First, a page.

The Architecture of Herod, the Great Builder

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by Ehud Netzer


Tübingen: Mohr Siebeck, 2006, 443 pp.
$195 (hardback)

Reviewed by Hillel Geva





Herod the Great is widely recognized as the greatest builder of ancient times in the Land of Israel. The remains of structures he erected form a major portion of the architectural landscape at the turn of the era. Their size and grandeur still evoke awe after 2,000 years. Indeed, these remains eternalize Herod as the builder non pareil.

Archaeologist and architect Ehud Netzer here summarizes and interprets the numerous building projects Herod undertook in the Land of Israel throughout his reign (37–4 B.C.E.).

Herod erected a variety of buildings serving a wide range of functions. His ambitions as builder knew no bounds. He overcame every natural, economic and political obstacle. When difficulties arose, he found creative solutions. His buildings served his political aims, as well as his personal ambitions.

Herod founded new cities like Caesarea Maritima, where he constructed a unique deep-water harbor, as well as a pagan temple and various large public buildings.
 


 
Ehud Netzer was a member of BAR’s editorial advisory board for 30 years and frequently wrote for the magazine. In commemoration of his scholarship, we’ve made all of his publications in the BAS Library available for free. Click here to read a collection of works by the illustrious scholar, including the posthumously published “In Search of Herod’s Tomb.”
 


 
In Jerusalem he built a new temple for his Jewish subjects within a compound unparalleled in size and splendor. Nothing like it has been found in the entire Roman Empire.

He supplied an abundance of water to a series of fortresses in the Judean Desert, such as Masada and Herodion (also called Herodium). In this way these fortresses could be transformed into grand palaces.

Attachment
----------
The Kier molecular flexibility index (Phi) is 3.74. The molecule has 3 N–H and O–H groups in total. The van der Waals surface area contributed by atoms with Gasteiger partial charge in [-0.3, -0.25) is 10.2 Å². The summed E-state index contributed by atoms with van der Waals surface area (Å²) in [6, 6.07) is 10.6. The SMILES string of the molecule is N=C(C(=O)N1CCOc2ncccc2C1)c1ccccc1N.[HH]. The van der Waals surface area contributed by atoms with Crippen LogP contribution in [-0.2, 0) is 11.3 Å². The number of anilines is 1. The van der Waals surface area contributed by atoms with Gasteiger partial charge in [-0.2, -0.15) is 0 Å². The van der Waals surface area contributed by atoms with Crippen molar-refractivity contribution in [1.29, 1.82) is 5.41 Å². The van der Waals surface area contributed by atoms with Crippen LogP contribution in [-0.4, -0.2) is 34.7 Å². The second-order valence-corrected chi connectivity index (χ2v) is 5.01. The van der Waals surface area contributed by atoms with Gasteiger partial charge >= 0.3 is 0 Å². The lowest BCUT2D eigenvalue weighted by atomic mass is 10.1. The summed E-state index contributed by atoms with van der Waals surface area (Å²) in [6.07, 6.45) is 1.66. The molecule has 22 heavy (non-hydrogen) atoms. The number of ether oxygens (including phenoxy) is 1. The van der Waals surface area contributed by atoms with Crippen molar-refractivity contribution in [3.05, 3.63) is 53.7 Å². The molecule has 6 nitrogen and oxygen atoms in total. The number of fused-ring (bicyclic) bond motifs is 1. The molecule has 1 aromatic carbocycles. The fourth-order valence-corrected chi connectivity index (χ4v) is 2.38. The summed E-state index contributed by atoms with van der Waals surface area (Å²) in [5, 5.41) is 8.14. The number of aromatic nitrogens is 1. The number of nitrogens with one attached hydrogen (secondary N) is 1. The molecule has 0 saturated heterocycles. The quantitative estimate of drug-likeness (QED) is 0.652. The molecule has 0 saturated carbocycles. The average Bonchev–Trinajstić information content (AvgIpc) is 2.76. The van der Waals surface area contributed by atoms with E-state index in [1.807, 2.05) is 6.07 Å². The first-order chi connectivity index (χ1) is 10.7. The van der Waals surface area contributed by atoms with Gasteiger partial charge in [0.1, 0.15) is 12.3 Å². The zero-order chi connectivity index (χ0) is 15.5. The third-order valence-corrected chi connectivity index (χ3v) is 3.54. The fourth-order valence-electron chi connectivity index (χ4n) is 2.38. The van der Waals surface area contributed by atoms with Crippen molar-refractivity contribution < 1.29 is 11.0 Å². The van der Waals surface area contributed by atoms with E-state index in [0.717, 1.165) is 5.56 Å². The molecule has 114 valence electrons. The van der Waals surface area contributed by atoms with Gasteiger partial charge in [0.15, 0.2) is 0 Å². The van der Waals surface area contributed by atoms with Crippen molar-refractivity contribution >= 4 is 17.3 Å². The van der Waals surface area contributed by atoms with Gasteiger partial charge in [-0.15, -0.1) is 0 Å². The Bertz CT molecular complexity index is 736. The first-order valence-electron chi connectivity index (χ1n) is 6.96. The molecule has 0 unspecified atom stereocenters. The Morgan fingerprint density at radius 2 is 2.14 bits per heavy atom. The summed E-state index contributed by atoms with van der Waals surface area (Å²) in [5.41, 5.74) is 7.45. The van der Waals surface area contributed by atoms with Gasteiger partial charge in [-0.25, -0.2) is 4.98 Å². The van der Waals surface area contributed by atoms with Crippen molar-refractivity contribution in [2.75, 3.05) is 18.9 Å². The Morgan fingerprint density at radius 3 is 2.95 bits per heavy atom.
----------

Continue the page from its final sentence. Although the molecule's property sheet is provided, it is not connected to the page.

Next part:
Herod was also the first to construct traditional Roman public entertainment facilities in the Land of Israel. According to Josephus, Herod built a theater and amphitheater/hippodrome in Jerusalem in honor of Caesar, which offended Jewish sensitivities. However, the remains of these buildings have never been found to date, despite the more than 150 years of intensive archaeological research that have been conducted in Jerusalem and its vicinity and the huge dimensions of the structures Josephus describes. Did they in fact exist? Perhaps we just haven’t found them, or maybe they never existed. The decorations on the structures were no doubt adapted to make them acceptable to his Jewish subjects. We know that Herod avoided the representation of all human and animal figures even in the closed and private parts of his palaces.

Herod knew how to enjoy his wealth and position, and he did not stint on decorating the buildings he erected. To decorate his numerous palaces, he brought talented artisans from abroad to create mosaics and frescos using expensive imported materials but without transgressing the Second Commandment.
 


 
The Israel Museum’s new exhibit Herod the Great—The King’s Final Journey guides visitors through the Herodian world and the end of the illustrious king’s life, as brought to light by the late archaeologist Ehud Netzer. Read the article “Herod the Great—The King’s Final Journey” by Suzanne F. Singer as it appears in the March/April 2013 issue of BAR, and take a look at additional web-exclusive highlights from the exhibit in the Bible History Daily slideshow.
 

 
Herod also introduced numerous architectural innovations and construction techniques in the Land of Israel: for example, the domes inside the Double Gate to the Temple Mount. He adapted the mikveh (a Jewish ritual bath) for use as the frigidarium in the Roman-style bathhouses in his many palaces.

He introduced an innovative combination of palace and fortress. Several of these, like the Antonia in Jerusalem and at Herodion in the Judean Desert about 2 miles south of Bethlehem, have (or had) one tower higher and stronger than the others. Herod’s fortification innovations were precursors of patterns in the military architecture of subsequent generations.

In assessing Herod’s construction projects, Netzer enjoys the advantage of having personally uncovered many of these sites, giving him an intimate familiarity with the subject. He has published numerous excavation reports and other research papers dealing with a variety of aspects of the Herod’s construction in the Land of Israel.

In Part I of this book, Netzer summarizes the history of each site and its Herodian building remains. Part II comprises synthetic chapters dealing with important aspects of Herodian architecture. At the end of the book are appendices by Netzer, Orit Peleg, Silvia Rozenberg and Rina Talgam dealing with architectural elements and decorations in Herodian buildings.